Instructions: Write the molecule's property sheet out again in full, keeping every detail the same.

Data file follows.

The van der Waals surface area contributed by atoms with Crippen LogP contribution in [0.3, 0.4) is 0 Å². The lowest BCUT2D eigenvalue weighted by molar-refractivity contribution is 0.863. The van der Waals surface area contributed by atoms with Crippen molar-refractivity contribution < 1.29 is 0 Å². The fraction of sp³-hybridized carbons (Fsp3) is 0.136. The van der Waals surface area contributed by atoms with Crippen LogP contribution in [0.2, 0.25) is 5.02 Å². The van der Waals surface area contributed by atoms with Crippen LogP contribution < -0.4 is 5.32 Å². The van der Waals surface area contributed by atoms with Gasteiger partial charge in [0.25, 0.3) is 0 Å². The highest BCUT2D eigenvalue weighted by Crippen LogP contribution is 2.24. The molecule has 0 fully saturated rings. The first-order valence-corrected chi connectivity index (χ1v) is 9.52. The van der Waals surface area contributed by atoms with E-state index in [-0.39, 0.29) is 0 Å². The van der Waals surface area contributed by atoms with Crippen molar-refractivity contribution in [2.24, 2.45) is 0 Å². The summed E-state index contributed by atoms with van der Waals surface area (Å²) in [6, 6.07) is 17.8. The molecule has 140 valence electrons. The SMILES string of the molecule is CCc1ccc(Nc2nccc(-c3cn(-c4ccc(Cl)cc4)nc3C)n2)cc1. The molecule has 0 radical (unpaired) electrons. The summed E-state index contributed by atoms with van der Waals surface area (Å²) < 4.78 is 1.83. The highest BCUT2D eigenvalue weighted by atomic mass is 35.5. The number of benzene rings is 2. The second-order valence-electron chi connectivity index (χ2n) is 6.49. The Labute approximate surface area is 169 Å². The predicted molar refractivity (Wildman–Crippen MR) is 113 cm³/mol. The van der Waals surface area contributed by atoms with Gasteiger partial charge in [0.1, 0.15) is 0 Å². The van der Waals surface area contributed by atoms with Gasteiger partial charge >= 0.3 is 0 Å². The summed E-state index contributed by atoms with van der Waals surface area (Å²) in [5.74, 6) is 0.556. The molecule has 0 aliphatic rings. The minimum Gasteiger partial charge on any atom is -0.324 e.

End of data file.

The van der Waals surface area contributed by atoms with Crippen LogP contribution in [0.3, 0.4) is 0 Å². The lowest BCUT2D eigenvalue weighted by molar-refractivity contribution is 0.863. The van der Waals surface area contributed by atoms with Crippen molar-refractivity contribution < 1.29 is 0 Å². The fraction of sp³-hybridized carbons (Fsp3) is 0.136. The van der Waals surface area contributed by atoms with Crippen LogP contribution in [0.2, 0.25) is 5.02 Å². The van der Waals surface area contributed by atoms with Crippen LogP contribution < -0.4 is 5.32 Å². The van der Waals surface area contributed by atoms with Gasteiger partial charge in [0.25, 0.3) is 0 Å². The highest BCUT2D eigenvalue weighted by Crippen LogP contribution is 2.24. The molecule has 0 fully saturated rings. The first-order valence-corrected chi connectivity index (χ1v) is 9.52. The van der Waals surface area contributed by atoms with E-state index in [-0.39, 0.29) is 0 Å². The van der Waals surface area contributed by atoms with Crippen molar-refractivity contribution in [2.24, 2.45) is 0 Å². The summed E-state index contributed by atoms with van der Waals surface area (Å²) in [6, 6.07) is 17.8. The molecule has 140 valence electrons. The SMILES string of the molecule is CCc1ccc(Nc2nccc(-c3cn(-c4ccc(Cl)cc4)nc3C)n2)cc1. The molecule has 0 radical (unpaired) electrons. The summed E-state index contributed by atoms with van der Waals surface area (Å²) < 4.78 is 1.83. The highest BCUT2D eigenvalue weighted by atomic mass is 35.5. The number of benzene rings is 2. The second-order valence-electron chi connectivity index (χ2n) is 6.49. The Labute approximate surface area is 169 Å². The predicted molar refractivity (Wildman–Crippen MR) is 113 cm³/mol. The van der Waals surface area contributed by atoms with Gasteiger partial charge in [0.1, 0.15) is 0 Å². The van der Waals surface area contributed by atoms with Gasteiger partial charge >= 0.3 is 0 Å². The summed E-state index contributed by atoms with van der Waals surface area (Å²) in [5.74, 6) is 0.556. The molecule has 0 aliphatic rings. The minimum Gasteiger partial charge on any atom is -0.324 e.